The tables have turned on Ryan Braun.
We’re talking about the National League MVP race, a race Braun won last season. He is having the best offensive season in the league this season (really, it isn’t even that close). He clearly has been the best player.
There are a few “buts” in this argument, however. Braun’s Milwaukee Brewers are at .500 and are creeping into playoff contention. Then there is that whole positive-testosterone-test thing he must overcome. Finally, there is another legitimate contender for the award: San Francisco Giants catcher Buster Posey, who plays for a division leader.
Braun was in the opposite position last season when Los Angeles Dodgers center fielder Matt Kemp had a better individual season—even by Braun’s admission—but the Baseball Writers’ Association of America voters dinged Kemp for playing for a non-contender and gave the award to Braun.
If voters hold true to their “standards” and “integrity,” Braun won’t win the NL MVP Award this season. But he should. (Disclaimer: I don’t believe the MVP absolutely has to come from a playoff team, and I supported Kemp last season. It basically comes down to each person’s definition of “valuable.&rdquo
Let’s examine those standards, which tend to change from year to year depending on the player in question. Braun is well liked by some members of the media. He smiles big, he usually grants interviews to those who work for national outlets and he really hasn’t done anything wrong on or off the field (yes, we’ll get to that later). Baseball writers can be a fickle bunch, and an engaging personality is all some need to love a player for life.
That alone can be enough for some to overlook that Braun currently plays for a non-contender. At 71-71, Milwaukee is four games out of the second wild card spot, tied with the Philadelphia Phillies and behind the Pittsburgh Pirates, Dodgers and St. Louis Cardinals. That makes four teams the Brewers must outlast.
That doesn’t qualify as contention with 20 games to play, unless, of course, you’re trying to make a case for Braun or the Brewers. Then it is plenty of time and they are serious contenders because they have won 17 of their past 22 games. For those referencing the Atlanta Braves’ collapse last September, the Cardinals were 8 1/2 games back in the wild-card chase last season with 21 games remaining. And they also had the San Francisco Giants in front of them.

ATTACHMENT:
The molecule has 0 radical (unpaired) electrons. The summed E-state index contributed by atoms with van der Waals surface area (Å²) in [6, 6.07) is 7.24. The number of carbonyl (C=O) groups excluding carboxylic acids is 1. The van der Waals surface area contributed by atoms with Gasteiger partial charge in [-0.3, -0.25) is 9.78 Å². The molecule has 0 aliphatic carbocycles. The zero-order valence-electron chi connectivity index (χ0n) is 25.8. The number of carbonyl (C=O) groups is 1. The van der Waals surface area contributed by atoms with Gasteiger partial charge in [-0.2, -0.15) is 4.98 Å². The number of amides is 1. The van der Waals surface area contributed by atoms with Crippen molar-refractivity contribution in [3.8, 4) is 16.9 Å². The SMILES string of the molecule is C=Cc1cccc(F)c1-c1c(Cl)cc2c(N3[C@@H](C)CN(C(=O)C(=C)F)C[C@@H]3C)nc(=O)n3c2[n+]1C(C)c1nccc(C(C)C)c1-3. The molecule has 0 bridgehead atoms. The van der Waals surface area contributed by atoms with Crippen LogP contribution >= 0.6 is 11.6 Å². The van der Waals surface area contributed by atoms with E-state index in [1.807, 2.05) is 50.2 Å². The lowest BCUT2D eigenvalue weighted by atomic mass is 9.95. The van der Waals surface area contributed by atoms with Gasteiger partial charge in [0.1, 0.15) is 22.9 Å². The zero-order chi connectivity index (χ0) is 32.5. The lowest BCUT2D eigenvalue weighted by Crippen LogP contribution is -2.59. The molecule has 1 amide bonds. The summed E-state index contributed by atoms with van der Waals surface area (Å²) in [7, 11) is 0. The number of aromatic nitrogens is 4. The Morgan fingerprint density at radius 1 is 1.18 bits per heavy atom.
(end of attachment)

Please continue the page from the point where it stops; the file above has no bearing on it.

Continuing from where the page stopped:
The MVP voting doesn’t have to be done until the end of the season. If Braun’s team doesn’t contend for a wild card, he won’t win the award—based on voting trends last season and in other seasons. Even Braun knows this.
“Speaking from experience, I think the main reason I won the award last year was that our team had more success. I think Matt (Kemp) had a better year, individually,” Braun told CBSSports.com during the All-Star break.
If the Brewers sneak into the postseason, Braun will be the clear-cut MVP and voters should reflect that sentiment. But that isn’t guaranteed to happen.
And in walks the integrity argument. We have seen how the BBWAA treats players who are eligible for the Hall of Fame but have tested positive for performance-enhancing drugs or have been “suspected” of using them—regardless of who is doing the suspecting.
Braun falls into that category. He tested positive for elevated levels of testosterone during the playoffs last October. There is no disputing that. Not even Braun really disputed that in his appeal, choosing instead to attack the chain of custody. He won the appeal, but the word “technicality” forever will be attached to that victory (rightfully so). Braun never has publically addressed the actual positive sample, which the Montreal-based anti-doping lab said wasn’t tampered with.
In the aftermath of the positive test, many in the BBWAA (I am a member but didn’t vote for MVP) believed they had egg on their faces after voting for Braun. Some felt duped. Others, for some reason, felt betrayed. Some won’t ever vote for Braun again—for anything.
But again, Braun is a little different. In most of those Hall of Fame cases, the players being rallied against had a contentious relationship with the media at one time or another. Unfortunately, some BBWAA members can hold onto a grudge like a pit bull latching onto a T-bone.
But Braun doesn’t lend himself to a grudge on a national level for all the reasons already noted. He probably always will have that going for him. As a result, some of his transgressions either will be overlooked or voters will be more apt to say, “Hey, he won his appeal so he isn’t a cheat in my mind.”
Actually, there is nothing wrong with that. Braun did win the appeal, so if a voter chooses to not hold the positive test against him, that voter is well within his/her rights.
Braun leads the league OPS (.980) and homers (38), and he is second in RBIs (100), runs (92) and slugging (.595). He also is the No. 1 reason the Brewers’ offense has been so good despite losing Prince Fielder to free agency, losing others sluggers to injuries and dealing with some underachieving seasons from some regulars. He has even turned himself into an adequate left fielder.
Braun is the best player in the league this season, and the knocks against him are limited. But the ones that do exist might be enough to keep him from a second consecutive MVP award, an honor that should be his.